message 16: by Derek (new)

Derek (derek_broughton) Well, of course I'd upload into a new body - but subject to numerous conditions!

- I'd have to have got all the use out of this brain that I'm going to get.
- The new brain would need to be capable of everything the old brain is, and then some...
- The new body would need to be sexier than this one (I know, that would be difficult.)

That said, I'm convinced that the new mind/brain/body combination would not be "me", there would be continuity of "self" but I'd still end up being a different (hopefully better) person.


message 17: by Penumbra (new)

Penumbra Publishing (Penumbra_Publishing) | 7 comments A lot of valid and interesting points raised. The real question is, assuming that transference of the psyche is possible, WHAT MAKES YOU YOU. Is it your physical body? Is it your physical brain? Is it your collection of memories chemically and electrically stored in your brain? Is it some combination of all of the above that makes you unique among all other people? When you consider each item separately, you can come up with reasons why one factor alone does not define an individual. For instance...

YOUR BODY. Your body changes over time. Hence, your identification of you in relation to your body changes over time. If you have an accident and get a scar, then your body has changed. But that doesn't mean you are not YOU anymore. So your body does not define who you are. You could be a brain floating in a jar and still be YOU as long as your thought processes have a sense of being and knowing and recognition of self with intact memories. So the 'housing' of the self is just a housing. It is the sense of self that makes you YOU.

EPHEMERAL MIND. Your sense of self, your awareness of yourself as an individual, is key to defining who you are. Your 'consciousness' recognizes you as you. But, when you dream you are someone else (and presumably many people have such dreams), while you are asleep and are having that dream that you are someone else, does that mean you are in fact a different person during that dream? Well, your mind thinks you are. But, when you wake up, you return to yourself and recognize who you are, and perhaps have a vague memory of the dream where you fantasized about being someone else. Does that mean you changed identities temporarily?

Let's say you get Alzheimer's or some similar brain affliction that erodes your memories and at some point destroys your recognition of who you are. Does that mean you are no longer that same person? In a literal sense, other people see you as that same person, that same physical person, but you and the other people are not able to interact on the same level as before. Same as if you were in a coma or had severe memory loss and no longer knew who you are/were. You will have lost your identity, but you are still functioning on some level as a person. However, at that point in time you are no longer functioning as the person, the self, you once were, and you may never reach a point where you will again function as that same person you were.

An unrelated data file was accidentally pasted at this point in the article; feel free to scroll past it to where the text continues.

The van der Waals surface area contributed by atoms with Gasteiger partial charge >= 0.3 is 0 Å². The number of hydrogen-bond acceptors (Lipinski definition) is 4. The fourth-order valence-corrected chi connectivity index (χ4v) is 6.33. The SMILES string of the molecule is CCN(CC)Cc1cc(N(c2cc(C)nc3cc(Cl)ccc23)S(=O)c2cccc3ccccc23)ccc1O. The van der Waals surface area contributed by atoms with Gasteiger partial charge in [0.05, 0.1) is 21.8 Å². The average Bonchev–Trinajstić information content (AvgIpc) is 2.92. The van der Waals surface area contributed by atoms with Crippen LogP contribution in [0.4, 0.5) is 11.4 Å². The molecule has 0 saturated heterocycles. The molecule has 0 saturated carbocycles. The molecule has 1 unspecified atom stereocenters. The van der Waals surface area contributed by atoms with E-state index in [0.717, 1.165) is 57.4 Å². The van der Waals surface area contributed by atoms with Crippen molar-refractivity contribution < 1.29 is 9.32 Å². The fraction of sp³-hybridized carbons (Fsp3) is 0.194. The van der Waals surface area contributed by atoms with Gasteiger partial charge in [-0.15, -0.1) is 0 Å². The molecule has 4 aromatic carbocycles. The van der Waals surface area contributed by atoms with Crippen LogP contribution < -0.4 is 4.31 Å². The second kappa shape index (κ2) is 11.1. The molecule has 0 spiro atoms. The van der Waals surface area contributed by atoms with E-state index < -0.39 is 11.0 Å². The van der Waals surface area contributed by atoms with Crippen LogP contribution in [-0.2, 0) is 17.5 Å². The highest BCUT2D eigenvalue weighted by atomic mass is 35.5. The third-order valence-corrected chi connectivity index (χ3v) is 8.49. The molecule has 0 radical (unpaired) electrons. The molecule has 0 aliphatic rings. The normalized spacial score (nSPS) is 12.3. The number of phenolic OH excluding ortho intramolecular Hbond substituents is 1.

SO... the real point may be that due to the nature of human existence as we now know and accept it, change is inevitable, and YOU, your self, can and will be different with the accumulation of memories and experiences. At what point in this progression of change do you identify yourself as yourself? It is not a moment in time or a certain state of status quo in your physical existence that defines you. It is a combination of surroundings, experience, memories, and functionality that all combine together to define you as a person over the course of time when you are aware of yourself as a person.

IF you were to then attempt to transfer or copy your identity, your SELF into a new body or storage facility, whether it be a clone blank of your own body or a mechanical body capable of maintaining the electrical impulses necessary to keep your memories intact, at the point of transference, your SELF would be in a new form, and if everything went well, you would maintain your sense and awareness of SELF.

The problem would be if your former or 'original' self continued. You would have in fact made a COPY of yourself (your mental) self) that would go from that point forward, believing it was YOU, while the old you would continue on to have different experiences, believing it was YOU. But both YOUs couldn't be you, so the copy would have to be considered a copy, a different individual. Same with identical twins. At the moment of conception, for all intents and purposes, the two individuals are identical, but they are not the SAME individual. And they will become more different as time goes on and they each have experiences that will make them unique and different from each other, although they essentially look alike.

Now let's assume that the essence of YOU (your collection of thoughts and memories and experiences) at a certain point in time could be collected and MOVED to a new body. 'Moving' implies that once the transference is accomplished, the old body from whence it came would be an unoccupied shell without a mind to run it. (Like the Dr. Who concept.) If that were the case, then the new body would have the thought processes intact that came from the old body, and there would only be one YOU in existence, albeit with a different storage facility intact. It wouldn't be the original YOU in the sense that body and mind are exactly like the old, but it would be a version of YOU that could continue on with the belief that YOU are still an individual intact and able to function in a sense that gives you a unique place in the world. The old body would presumably be dead without a working mind to keep everything going at the autonomic level (heart pumping, etc.). So then that body would die, and YOU, your mental essence, would move on, leaving that old shell behind like a reptile shedding its skin.

The mechanism for mental transference dictates whether there are two YOUs or just one that will continue. If there are two, then there will be an original and a copy. If there can only be one due to the nature of the transference, then the original simply assumes a new shell.